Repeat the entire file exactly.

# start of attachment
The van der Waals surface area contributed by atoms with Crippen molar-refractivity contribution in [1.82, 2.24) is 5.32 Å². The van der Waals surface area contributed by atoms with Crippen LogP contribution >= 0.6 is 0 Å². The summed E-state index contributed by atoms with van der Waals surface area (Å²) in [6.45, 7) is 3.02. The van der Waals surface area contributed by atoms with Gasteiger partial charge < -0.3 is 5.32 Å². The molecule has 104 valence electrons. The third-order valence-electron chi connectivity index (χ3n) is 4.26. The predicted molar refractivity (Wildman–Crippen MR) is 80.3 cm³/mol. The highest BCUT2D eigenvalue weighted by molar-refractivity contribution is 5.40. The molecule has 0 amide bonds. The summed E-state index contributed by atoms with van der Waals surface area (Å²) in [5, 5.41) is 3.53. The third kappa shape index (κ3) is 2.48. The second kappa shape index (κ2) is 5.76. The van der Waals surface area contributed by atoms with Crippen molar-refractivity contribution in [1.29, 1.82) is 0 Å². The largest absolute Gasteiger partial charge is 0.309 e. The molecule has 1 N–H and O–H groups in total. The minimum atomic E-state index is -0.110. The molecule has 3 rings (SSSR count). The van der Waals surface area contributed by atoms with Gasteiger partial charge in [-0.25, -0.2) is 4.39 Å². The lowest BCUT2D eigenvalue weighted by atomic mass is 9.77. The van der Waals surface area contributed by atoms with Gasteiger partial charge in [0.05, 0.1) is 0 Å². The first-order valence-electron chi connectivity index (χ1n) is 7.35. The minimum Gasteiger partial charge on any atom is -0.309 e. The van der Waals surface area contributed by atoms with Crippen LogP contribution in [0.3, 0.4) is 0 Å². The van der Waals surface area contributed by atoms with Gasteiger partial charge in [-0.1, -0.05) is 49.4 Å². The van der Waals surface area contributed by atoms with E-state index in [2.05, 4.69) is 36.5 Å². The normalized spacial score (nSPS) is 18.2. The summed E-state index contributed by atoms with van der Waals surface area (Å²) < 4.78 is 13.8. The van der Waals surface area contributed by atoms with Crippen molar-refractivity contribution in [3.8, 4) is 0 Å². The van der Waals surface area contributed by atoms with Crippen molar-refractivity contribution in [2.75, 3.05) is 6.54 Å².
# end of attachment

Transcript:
The van der Waals surface area contributed by atoms with Crippen molar-refractivity contribution in [1.82, 2.24) is 5.32 Å². The van der Waals surface area contributed by atoms with Crippen LogP contribution >= 0.6 is 0 Å². The summed E-state index contributed by atoms with van der Waals surface area (Å²) in [6.45, 7) is 3.02. The van der Waals surface area contributed by atoms with Gasteiger partial charge < -0.3 is 5.32 Å². The molecule has 104 valence electrons. The third-order valence-electron chi connectivity index (χ3n) is 4.26. The predicted molar refractivity (Wildman–Crippen MR) is 80.3 cm³/mol. The highest BCUT2D eigenvalue weighted by molar-refractivity contribution is 5.40. The molecule has 0 amide bonds. The summed E-state index contributed by atoms with van der Waals surface area (Å²) in [5, 5.41) is 3.53. The third kappa shape index (κ3) is 2.48. The second kappa shape index (κ2) is 5.76. The van der Waals surface area contributed by atoms with Crippen molar-refractivity contribution in [1.29, 1.82) is 0 Å². The largest absolute Gasteiger partial charge is 0.309 e. The molecule has 1 N–H and O–H groups in total. The minimum atomic E-state index is -0.110. The molecule has 3 rings (SSSR count). The van der Waals surface area contributed by atoms with Gasteiger partial charge in [-0.25, -0.2) is 4.39 Å². The lowest BCUT2D eigenvalue weighted by atomic mass is 9.77. The van der Waals surface area contributed by atoms with Gasteiger partial charge in [0.05, 0.1) is 0 Å². The first-order valence-electron chi connectivity index (χ1n) is 7.35. The minimum Gasteiger partial charge on any atom is -0.309 e. The van der Waals surface area contributed by atoms with Crippen LogP contribution in [0.3, 0.4) is 0 Å². The van der Waals surface area contributed by atoms with Gasteiger partial charge in [-0.1, -0.05) is 49.4 Å². The van der Waals surface area contributed by atoms with E-state index in [2.05, 4.69) is 36.5 Å². The normalized spacial score (nSPS) is 18.2. The summed E-state index contributed by atoms with van der Waals surface area (Å²) < 4.78 is 13.8. The van der Waals surface area contributed by atoms with Crippen molar-refractivity contribution in [3.8, 4) is 0 Å². The van der Waals surface area contributed by atoms with Crippen molar-refractivity contribution in [2.75, 3.05) is 6.54 Å².